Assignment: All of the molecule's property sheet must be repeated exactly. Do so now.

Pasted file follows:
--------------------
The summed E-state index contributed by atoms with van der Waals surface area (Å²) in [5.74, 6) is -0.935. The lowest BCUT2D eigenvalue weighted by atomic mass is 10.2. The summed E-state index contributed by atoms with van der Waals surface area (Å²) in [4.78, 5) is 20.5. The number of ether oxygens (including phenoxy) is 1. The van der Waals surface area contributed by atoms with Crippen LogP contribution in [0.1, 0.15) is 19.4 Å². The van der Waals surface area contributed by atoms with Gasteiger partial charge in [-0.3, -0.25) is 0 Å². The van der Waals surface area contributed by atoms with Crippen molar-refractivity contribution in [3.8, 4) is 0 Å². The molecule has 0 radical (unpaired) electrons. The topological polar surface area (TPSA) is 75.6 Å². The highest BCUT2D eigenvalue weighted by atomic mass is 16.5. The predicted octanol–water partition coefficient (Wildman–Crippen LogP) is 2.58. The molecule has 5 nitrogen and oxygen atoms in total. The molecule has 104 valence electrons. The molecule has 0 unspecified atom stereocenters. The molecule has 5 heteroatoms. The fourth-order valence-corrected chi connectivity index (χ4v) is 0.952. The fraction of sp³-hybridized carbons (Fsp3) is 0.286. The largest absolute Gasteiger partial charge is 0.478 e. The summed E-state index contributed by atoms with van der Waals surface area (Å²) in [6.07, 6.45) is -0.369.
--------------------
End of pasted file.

The summed E-state index contributed by atoms with van der Waals surface area (Å²) in [5.74, 6) is -0.935. The lowest BCUT2D eigenvalue weighted by atomic mass is 10.2. The summed E-state index contributed by atoms with van der Waals surface area (Å²) in [4.78, 5) is 20.5. The number of ether oxygens (including phenoxy) is 1. The van der Waals surface area contributed by atoms with Crippen LogP contribution in [0.1, 0.15) is 19.4 Å². The van der Waals surface area contributed by atoms with Gasteiger partial charge in [-0.3, -0.25) is 0 Å². The van der Waals surface area contributed by atoms with Crippen molar-refractivity contribution in [3.8, 4) is 0 Å². The molecule has 0 radical (unpaired) electrons. The topological polar surface area (TPSA) is 75.6 Å². The highest BCUT2D eigenvalue weighted by atomic mass is 16.5. The predicted octanol–water partition coefficient (Wildman–Crippen LogP) is 2.58. The molecule has 5 nitrogen and oxygen atoms in total. The molecule has 104 valence electrons. The molecule has 0 unspecified atom stereocenters. The molecule has 5 heteroatoms. The fourth-order valence-corrected chi connectivity index (χ4v) is 0.952. The fraction of sp³-hybridized carbons (Fsp3) is 0.286. The largest absolute Gasteiger partial charge is 0.478 e. The summed E-state index contributed by atoms with van der Waals surface area (Å²) in [6.07, 6.45) is -0.369.